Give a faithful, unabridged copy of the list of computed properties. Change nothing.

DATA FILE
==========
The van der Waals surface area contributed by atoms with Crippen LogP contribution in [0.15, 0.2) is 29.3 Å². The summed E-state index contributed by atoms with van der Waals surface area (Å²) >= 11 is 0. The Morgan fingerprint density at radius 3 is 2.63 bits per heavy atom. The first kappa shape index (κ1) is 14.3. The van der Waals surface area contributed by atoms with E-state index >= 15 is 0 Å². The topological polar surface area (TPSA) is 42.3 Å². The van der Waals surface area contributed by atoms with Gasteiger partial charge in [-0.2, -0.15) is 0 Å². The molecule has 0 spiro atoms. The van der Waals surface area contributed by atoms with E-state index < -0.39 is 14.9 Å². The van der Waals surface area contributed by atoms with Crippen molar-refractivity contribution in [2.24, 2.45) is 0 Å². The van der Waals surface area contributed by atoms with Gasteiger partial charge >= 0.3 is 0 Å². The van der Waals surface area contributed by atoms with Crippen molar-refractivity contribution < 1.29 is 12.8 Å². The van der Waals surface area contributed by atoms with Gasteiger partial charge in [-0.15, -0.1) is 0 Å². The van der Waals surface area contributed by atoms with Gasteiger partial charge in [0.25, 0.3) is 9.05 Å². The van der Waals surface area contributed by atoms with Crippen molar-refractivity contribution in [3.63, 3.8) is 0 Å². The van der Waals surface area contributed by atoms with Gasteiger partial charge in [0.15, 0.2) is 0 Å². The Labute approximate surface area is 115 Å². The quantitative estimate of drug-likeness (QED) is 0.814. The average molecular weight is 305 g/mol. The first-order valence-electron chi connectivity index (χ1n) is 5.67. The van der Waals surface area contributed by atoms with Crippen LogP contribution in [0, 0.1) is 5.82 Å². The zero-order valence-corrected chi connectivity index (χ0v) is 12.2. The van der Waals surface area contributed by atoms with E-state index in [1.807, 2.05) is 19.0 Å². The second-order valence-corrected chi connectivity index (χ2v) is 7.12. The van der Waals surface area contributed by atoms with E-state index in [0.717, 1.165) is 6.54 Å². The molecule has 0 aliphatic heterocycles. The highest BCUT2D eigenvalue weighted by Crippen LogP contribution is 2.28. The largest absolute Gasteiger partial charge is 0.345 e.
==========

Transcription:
The van der Waals surface area contributed by atoms with Crippen LogP contribution in [0.15, 0.2) is 29.3 Å². The summed E-state index contributed by atoms with van der Waals surface area (Å²) >= 11 is 0. The Morgan fingerprint density at radius 3 is 2.63 bits per heavy atom. The first kappa shape index (κ1) is 14.3. The van der Waals surface area contributed by atoms with E-state index >= 15 is 0 Å². The topological polar surface area (TPSA) is 42.3 Å². The van der Waals surface area contributed by atoms with Gasteiger partial charge in [-0.2, -0.15) is 0 Å². The molecule has 0 spiro atoms. The van der Waals surface area contributed by atoms with E-state index < -0.39 is 14.9 Å². The van der Waals surface area contributed by atoms with Crippen molar-refractivity contribution in [2.24, 2.45) is 0 Å². The van der Waals surface area contributed by atoms with Gasteiger partial charge >= 0.3 is 0 Å². The van der Waals surface area contributed by atoms with Crippen molar-refractivity contribution < 1.29 is 12.8 Å². The van der Waals surface area contributed by atoms with Gasteiger partial charge in [-0.15, -0.1) is 0 Å². The van der Waals surface area contributed by atoms with Gasteiger partial charge in [0.25, 0.3) is 9.05 Å². The van der Waals surface area contributed by atoms with Crippen molar-refractivity contribution in [3.63, 3.8) is 0 Å². The van der Waals surface area contributed by atoms with Gasteiger partial charge in [0.15, 0.2) is 0 Å². The Labute approximate surface area is 115 Å². The quantitative estimate of drug-likeness (QED) is 0.814. The average molecular weight is 305 g/mol. The first-order valence-electron chi connectivity index (χ1n) is 5.67. The van der Waals surface area contributed by atoms with Crippen LogP contribution in [0, 0.1) is 5.82 Å². The zero-order valence-corrected chi connectivity index (χ0v) is 12.2. The van der Waals surface area contributed by atoms with E-state index in [1.807, 2.05) is 19.0 Å². The second-order valence-corrected chi connectivity index (χ2v) is 7.12. The van der Waals surface area contributed by atoms with E-state index in [0.717, 1.165) is 6.54 Å². The molecule has 0 aliphatic heterocycles. The highest BCUT2D eigenvalue weighted by Crippen LogP contribution is 2.28. The largest absolute Gasteiger partial charge is 0.345 e.